“Keli Lane trial judge calls for investigation into withheld police recordings”
    7.30 Exclusive by Caro Meldrum-Hanna and Jaya Balendra

    “Thousands of covert recordings of Keli Lane captured by NSW Police during its decade-long investigation into the convicted baby killer were never disclosed in her 2010 murder trial.”

    “Based on internal police documents and figures obtained by Exposed, approximately 94 per cent of the total number of police recordings were withheld.”



    As in the case of Sue Neill-Fraser, the jury of Keli Lane’s case were given an imagined scenario of how Keli Lane disposed of her baby daughter – a scenario that had no basis in fact and was supported by no evidence. The prosecutor doing this was the same man who prosecuted Gordon Wood and made use of the spurious “spear throw” theory to describe how Wood had thrown Carolyn Byrne to her death.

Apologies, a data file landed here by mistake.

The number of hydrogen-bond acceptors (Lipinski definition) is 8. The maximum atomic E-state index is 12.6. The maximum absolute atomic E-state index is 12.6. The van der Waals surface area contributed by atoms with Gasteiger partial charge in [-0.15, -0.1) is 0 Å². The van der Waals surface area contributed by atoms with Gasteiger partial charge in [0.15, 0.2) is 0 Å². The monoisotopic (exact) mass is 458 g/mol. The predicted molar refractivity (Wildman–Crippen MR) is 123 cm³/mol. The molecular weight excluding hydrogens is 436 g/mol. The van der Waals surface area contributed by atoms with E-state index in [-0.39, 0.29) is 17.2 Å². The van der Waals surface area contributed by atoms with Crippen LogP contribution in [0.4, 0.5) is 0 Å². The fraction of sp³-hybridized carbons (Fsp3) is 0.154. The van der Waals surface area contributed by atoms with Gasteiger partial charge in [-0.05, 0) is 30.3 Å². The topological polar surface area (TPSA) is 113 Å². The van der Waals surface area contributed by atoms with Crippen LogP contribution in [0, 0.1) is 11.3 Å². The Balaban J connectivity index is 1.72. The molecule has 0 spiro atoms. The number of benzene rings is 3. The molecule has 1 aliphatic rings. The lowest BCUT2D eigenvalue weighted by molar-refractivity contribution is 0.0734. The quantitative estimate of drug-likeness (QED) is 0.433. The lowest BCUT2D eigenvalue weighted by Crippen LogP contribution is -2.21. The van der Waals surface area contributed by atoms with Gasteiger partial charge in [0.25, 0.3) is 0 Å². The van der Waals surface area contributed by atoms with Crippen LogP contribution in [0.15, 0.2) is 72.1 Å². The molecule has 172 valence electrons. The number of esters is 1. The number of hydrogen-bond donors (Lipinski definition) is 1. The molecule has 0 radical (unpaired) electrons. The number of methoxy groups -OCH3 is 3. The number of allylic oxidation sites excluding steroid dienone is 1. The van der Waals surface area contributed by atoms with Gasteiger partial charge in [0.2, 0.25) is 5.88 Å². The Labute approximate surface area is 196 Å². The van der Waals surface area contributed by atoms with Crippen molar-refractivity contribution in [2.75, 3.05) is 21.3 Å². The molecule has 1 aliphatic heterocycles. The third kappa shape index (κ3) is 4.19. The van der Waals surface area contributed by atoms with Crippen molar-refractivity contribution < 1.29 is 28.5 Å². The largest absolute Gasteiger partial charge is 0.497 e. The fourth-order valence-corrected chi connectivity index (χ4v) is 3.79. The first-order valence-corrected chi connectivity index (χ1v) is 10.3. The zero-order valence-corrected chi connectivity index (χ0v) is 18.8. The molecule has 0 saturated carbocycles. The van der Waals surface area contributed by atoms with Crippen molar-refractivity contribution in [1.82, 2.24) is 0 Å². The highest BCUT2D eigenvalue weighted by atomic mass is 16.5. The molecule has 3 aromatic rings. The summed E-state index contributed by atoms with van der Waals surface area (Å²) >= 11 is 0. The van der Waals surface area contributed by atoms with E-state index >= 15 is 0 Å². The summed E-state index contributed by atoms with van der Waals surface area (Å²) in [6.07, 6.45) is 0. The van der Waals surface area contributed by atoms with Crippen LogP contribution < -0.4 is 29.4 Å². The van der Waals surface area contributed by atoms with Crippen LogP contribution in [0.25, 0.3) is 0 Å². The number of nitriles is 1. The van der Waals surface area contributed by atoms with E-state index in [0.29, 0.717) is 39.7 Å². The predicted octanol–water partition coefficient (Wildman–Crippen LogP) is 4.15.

4. Garry Stannus says:

    There are aspects of John Hughes’ evidence at trial which have puzzled me for some years now.

    John Hughes gave evidence of seeing a figure in a dinghy some 50 metres or so beyond the rowing club sheds towards midnight 26Jan2009. The dinghy was “a rubber inflatable” and the person in the dinghy “ℎ𝑎𝑑 𝑡ℎ𝑒 𝑜𝑢𝑡𝑙𝑖𝑛𝑒 𝑜𝑓 𝑎 𝑤𝑜𝑚𝑎𝑛.” When asked ‘did he hear anything that was associated with the dinghy’, he said that “𝑇ℎ𝑒𝑟𝑒 𝑤𝑎𝑠 𝑎𝑛 𝑜𝑢𝑡𝑏𝑜𝑎𝑟𝑑 𝑜𝑛 𝑡ℎ𝑒 𝑏𝑎𝑐𝑘”.

    I note that Mr Hughes did not say that he saw the outboard motor, but rather, seems to have answered that he heard an outboard motor which he associated with the dinghy. I’ve wondered for years whether in fact what he heard was the sound of John Brettingham-Moore’s vessel seeking to anchor outside the marina, and towards which we know that Grant Maddock sculled/rowed to Brettingham-Moore’s vessel late that night, to offer assistance to it.